It would be pretty difficult for a team to top what the Padres could put together package wise and San Diego might just have the only executive bold enough to do it.
New York Mets
I know I said that it would behoove the Nationals to avoid attaching a bad contract, but the Mets could be the one exception. Not only do the Mets have baseball’s wealthiest owner with Steve Cohen, but the team’s system has steadily improved as well.
Make no mistake, a trade for Soto would squeeze the Mets system dry of everything it has and a trade within the division may make things even more difficult. Still, the idea that the Nationals could potentially unload one of MLB’s worst contracts while attaining a very solid return has to be at least a thought.
A deal would likely have to start with one of baseball’s best catching prospect Francisco Alvarez and also include several names like Brett Baty, Ronny Mauricio, Alex Ramirez, Mark Vientos and David Peterson.
It’s hard to imagine an iteration of the aforementioned group being enough for Soto, but it’s not like the Nationals would be throwing in the towel on the prospect return to dump salary here. We almost never see a top five prospect in baseball traded and Baty, Mauricio and Vientos are no slouches either.
The hottest team in baseball made some aggressive moves prior to the 2022 season and have one of the best farm systems around to allow them to go out and make a crazy trade.
While the Nationals will likely ask for Julio Rodriguez–to which Seattle would rebuff–the Mariners can put together a darn-near unbeatable package and have delved out big contacts in the past.
In 2013, the Mariners inked Robinson Cano to a 10-year, $240 million deal, which is still the largest contract for a second baseman in MLB history. Ahead of this season, the Mariners forked up $115 million over five seasons to secure last year’s AL Cy Young winner, Robbie Ray.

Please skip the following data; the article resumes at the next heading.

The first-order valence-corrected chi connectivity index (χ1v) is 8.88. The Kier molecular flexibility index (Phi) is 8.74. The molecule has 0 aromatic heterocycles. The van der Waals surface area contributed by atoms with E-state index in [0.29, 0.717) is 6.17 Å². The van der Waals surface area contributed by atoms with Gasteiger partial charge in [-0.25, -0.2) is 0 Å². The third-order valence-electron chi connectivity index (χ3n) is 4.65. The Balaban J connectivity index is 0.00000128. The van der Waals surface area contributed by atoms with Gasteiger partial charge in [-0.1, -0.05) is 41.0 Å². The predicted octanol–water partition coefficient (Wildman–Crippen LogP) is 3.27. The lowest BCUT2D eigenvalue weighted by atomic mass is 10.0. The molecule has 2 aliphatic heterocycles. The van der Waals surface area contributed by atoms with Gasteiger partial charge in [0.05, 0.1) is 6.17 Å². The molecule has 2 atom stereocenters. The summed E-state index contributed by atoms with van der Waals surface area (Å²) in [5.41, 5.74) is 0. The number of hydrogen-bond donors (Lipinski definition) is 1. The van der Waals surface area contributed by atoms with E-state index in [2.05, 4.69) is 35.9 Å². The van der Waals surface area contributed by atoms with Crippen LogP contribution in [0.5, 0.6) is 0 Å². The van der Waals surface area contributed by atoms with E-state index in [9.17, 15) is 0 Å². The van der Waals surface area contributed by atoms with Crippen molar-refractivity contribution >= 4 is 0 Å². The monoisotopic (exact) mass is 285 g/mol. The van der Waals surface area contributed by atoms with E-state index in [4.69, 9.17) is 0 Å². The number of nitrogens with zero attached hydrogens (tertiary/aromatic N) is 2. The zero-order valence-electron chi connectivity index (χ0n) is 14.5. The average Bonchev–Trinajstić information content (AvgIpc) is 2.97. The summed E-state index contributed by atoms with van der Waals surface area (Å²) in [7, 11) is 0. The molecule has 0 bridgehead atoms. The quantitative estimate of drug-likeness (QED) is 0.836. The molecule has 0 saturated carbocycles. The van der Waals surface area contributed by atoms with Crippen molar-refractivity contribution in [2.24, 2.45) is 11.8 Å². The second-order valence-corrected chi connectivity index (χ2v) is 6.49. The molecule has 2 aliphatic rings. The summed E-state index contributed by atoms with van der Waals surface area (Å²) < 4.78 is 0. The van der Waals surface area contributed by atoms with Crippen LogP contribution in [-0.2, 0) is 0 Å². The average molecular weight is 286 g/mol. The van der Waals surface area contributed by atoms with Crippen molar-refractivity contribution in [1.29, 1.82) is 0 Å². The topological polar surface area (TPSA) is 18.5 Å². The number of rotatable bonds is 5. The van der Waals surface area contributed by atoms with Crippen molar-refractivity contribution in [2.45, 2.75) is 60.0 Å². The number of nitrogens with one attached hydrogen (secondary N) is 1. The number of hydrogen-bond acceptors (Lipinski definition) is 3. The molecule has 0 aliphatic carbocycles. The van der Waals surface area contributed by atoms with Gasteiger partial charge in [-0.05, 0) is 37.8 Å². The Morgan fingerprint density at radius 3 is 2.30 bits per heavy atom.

With so much young and controllable talent, Ray is slated to be the only player making more than $20 million next year. Core players like J-Rod, Ty France, Logan Gilbert and George Kirby all have several years of arbitration ahead of them and the Mariners have J.P. Crawford, Eugenio Suarez and Marco Gonzalez all locked up for less than $12 million in average annual value over the next three seasons.
With much of the team’s corps locked up for cheap and a ton of prospect capital, the Mariners have to be a consideration in the Juan Soto sweepstakes.
A deal would likely start with top prospect Noelvi Marte and George Kirby. The Mariners would presumably want to avoid dealing Kirby, but the uncertainty of Matt Brash combined with Emerson Hancock looking more like a middle-of-the-rotation arm might make that difficult.
Outfielder Kyle Lewis would likely be included as a young piece who has proven to be capable of hitting MLB pitching when healthy, however injury issues have hampered his value a bit since winning AL Rookie of the Year in 2020.
Of course, the Mariners also have Jarred Kelenic. Once one of the game’s most promising prospects, Kelenic has struggled at the MLB level, but looks to be hitting his way back to Safeco Field with his recent performance in Triple-A. Having just turned 23 years old, there’s still a ton to like with Kelenic.
Seattle also has intriguing prospects like catcher Harry Ford, shortstop Edwin Arroyo, outfielder Jonathan Chase and several others who could help put the deal over the top.
New York Yankees
The Yankees are likely focused on extending Aaron Judge, who is in the midst of one of the best contract years we’ve ever seen. Rather than trading the farm and then some just to pay Soto more than Judge will likely command even after his monster season, it seems like the most cost-effective move would be to simply lock up No. 99.
This is the New York Yankees we are talking about though and it would be malpractice to not mention them in the sweepstakes for one of the best hitters in the league.
The Yankees don’t have a ton that they can trade from at the big league level, however their farm system is among the best in Major League Baseball. Though deemed “untouchable” by many close to the Yankees organization, shortstop prospect Anthony Volpe will need to be the headliner in a Soto deal along with second baseman Gleyber Torres.
The Yankees also have the Jasson Dominguez, Oswald Peraza, Austin Wells, Luis Medina, Ken Waldichuk, Everson Perreira and Yoendrys Gomez who are either top 100 guys or not too far off.
It would be a much more prospect-heavy package from the Yankees that would surely deplete their system, but the Yankees have plenty of prospect depth.
The idea that Juan Soto could be playing for another team in a few weeks is something none of us really would have imagined coming into this season, but this is the chance for the Nationals to completely reset their franchise, which is about as far away from contention as any team in baseball.
We are in for a fascinating next few weeks as the Soto sweepstakes heat up, as anything is on the table at this stage. If Soto lands in the right spot, this could not only change the tides when it comes to who wins the World Series this year, but also for years to come.